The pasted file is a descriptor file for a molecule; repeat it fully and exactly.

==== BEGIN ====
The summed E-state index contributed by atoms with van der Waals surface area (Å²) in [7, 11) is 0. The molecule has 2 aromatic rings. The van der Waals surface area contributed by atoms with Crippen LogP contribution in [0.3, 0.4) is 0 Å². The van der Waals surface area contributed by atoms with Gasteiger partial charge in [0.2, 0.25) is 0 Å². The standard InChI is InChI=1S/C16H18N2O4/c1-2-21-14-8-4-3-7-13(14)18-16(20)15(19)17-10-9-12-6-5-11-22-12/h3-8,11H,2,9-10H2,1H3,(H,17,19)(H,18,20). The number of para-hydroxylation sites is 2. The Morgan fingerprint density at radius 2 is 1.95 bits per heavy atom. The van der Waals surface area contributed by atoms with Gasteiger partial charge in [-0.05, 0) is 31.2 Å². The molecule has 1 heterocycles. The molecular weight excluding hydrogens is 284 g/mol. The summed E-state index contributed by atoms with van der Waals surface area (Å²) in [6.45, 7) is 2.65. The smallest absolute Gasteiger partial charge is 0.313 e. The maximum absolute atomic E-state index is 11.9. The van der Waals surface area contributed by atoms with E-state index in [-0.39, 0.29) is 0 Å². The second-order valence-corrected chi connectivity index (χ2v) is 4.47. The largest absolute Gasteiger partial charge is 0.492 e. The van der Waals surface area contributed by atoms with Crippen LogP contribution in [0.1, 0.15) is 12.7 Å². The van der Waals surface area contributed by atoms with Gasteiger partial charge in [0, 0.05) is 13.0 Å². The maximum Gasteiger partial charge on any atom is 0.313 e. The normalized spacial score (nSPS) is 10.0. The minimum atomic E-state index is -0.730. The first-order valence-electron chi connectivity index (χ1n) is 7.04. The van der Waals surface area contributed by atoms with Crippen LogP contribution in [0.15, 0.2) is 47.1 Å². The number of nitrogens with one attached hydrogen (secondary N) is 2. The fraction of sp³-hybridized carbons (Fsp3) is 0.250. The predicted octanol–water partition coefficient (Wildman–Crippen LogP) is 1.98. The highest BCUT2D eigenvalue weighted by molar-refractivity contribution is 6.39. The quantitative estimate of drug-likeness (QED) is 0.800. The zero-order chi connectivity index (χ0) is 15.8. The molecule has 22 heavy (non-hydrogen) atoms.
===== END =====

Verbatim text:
The summed E-state index contributed by atoms with van der Waals surface area (Å²) in [7, 11) is 0. The molecule has 2 aromatic rings. The van der Waals surface area contributed by atoms with Crippen LogP contribution in [0.3, 0.4) is 0 Å². The van der Waals surface area contributed by atoms with Gasteiger partial charge in [0.2, 0.25) is 0 Å². The standard InChI is InChI=1S/C16H18N2O4/c1-2-21-14-8-4-3-7-13(14)18-16(20)15(19)17-10-9-12-6-5-11-22-12/h3-8,11H,2,9-10H2,1H3,(H,17,19)(H,18,20). The number of para-hydroxylation sites is 2. The Morgan fingerprint density at radius 2 is 1.95 bits per heavy atom. The van der Waals surface area contributed by atoms with Gasteiger partial charge in [-0.05, 0) is 31.2 Å². The molecule has 1 heterocycles. The molecular weight excluding hydrogens is 284 g/mol. The summed E-state index contributed by atoms with van der Waals surface area (Å²) in [6.45, 7) is 2.65. The smallest absolute Gasteiger partial charge is 0.313 e. The maximum absolute atomic E-state index is 11.9. The van der Waals surface area contributed by atoms with E-state index in [-0.39, 0.29) is 0 Å². The second-order valence-corrected chi connectivity index (χ2v) is 4.47. The largest absolute Gasteiger partial charge is 0.492 e. The van der Waals surface area contributed by atoms with Crippen LogP contribution in [0.1, 0.15) is 12.7 Å². The van der Waals surface area contributed by atoms with Gasteiger partial charge in [0, 0.05) is 13.0 Å². The maximum Gasteiger partial charge on any atom is 0.313 e. The normalized spacial score (nSPS) is 10.0. The minimum atomic E-state index is -0.730. The first-order valence-electron chi connectivity index (χ1n) is 7.04. The van der Waals surface area contributed by atoms with Crippen LogP contribution in [0.15, 0.2) is 47.1 Å². The number of nitrogens with one attached hydrogen (secondary N) is 2. The fraction of sp³-hybridized carbons (Fsp3) is 0.250. The predicted octanol–water partition coefficient (Wildman–Crippen LogP) is 1.98. The highest BCUT2D eigenvalue weighted by molar-refractivity contribution is 6.39. The quantitative estimate of drug-likeness (QED) is 0.800. The zero-order chi connectivity index (χ0) is 15.8. The molecule has 22 heavy (non-hydrogen) atoms.